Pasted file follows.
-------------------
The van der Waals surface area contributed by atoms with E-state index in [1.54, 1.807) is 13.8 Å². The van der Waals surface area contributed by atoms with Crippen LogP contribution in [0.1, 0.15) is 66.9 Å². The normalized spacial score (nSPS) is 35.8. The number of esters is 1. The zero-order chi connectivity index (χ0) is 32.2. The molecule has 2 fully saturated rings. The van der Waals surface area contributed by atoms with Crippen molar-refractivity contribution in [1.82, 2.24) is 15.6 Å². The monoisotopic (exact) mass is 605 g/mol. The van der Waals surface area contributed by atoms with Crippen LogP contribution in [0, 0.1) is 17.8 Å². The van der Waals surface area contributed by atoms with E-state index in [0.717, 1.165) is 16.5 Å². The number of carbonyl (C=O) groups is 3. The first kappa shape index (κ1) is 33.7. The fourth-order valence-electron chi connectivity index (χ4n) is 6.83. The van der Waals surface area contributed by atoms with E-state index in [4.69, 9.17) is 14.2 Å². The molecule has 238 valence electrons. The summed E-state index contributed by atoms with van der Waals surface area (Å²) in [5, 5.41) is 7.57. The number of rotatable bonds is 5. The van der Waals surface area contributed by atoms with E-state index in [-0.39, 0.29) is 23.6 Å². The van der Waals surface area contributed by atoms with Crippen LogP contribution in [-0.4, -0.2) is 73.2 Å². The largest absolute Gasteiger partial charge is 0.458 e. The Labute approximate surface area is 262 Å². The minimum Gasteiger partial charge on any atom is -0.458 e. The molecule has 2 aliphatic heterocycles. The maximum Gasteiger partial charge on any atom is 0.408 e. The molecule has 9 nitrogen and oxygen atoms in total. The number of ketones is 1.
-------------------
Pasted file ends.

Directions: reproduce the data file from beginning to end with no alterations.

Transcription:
The van der Waals surface area contributed by atoms with E-state index in [1.54, 1.807) is 13.8 Å². The van der Waals surface area contributed by atoms with Crippen LogP contribution in [0.1, 0.15) is 66.9 Å². The normalized spacial score (nSPS) is 35.8. The number of esters is 1. The zero-order chi connectivity index (χ0) is 32.2. The molecule has 2 fully saturated rings. The van der Waals surface area contributed by atoms with Crippen molar-refractivity contribution in [1.82, 2.24) is 15.6 Å². The monoisotopic (exact) mass is 605 g/mol. The van der Waals surface area contributed by atoms with Crippen LogP contribution in [0, 0.1) is 17.8 Å². The van der Waals surface area contributed by atoms with E-state index in [0.717, 1.165) is 16.5 Å². The number of carbonyl (C=O) groups is 3. The first kappa shape index (κ1) is 33.7. The fourth-order valence-electron chi connectivity index (χ4n) is 6.83. The van der Waals surface area contributed by atoms with E-state index in [4.69, 9.17) is 14.2 Å². The molecule has 238 valence electrons. The summed E-state index contributed by atoms with van der Waals surface area (Å²) in [5, 5.41) is 7.57. The number of rotatable bonds is 5. The van der Waals surface area contributed by atoms with E-state index in [-0.39, 0.29) is 23.6 Å². The van der Waals surface area contributed by atoms with Crippen LogP contribution in [-0.4, -0.2) is 73.2 Å². The largest absolute Gasteiger partial charge is 0.458 e. The Labute approximate surface area is 262 Å². The minimum Gasteiger partial charge on any atom is -0.458 e. The molecule has 2 aliphatic heterocycles. The maximum Gasteiger partial charge on any atom is 0.408 e. The molecule has 9 nitrogen and oxygen atoms in total. The number of ketones is 1.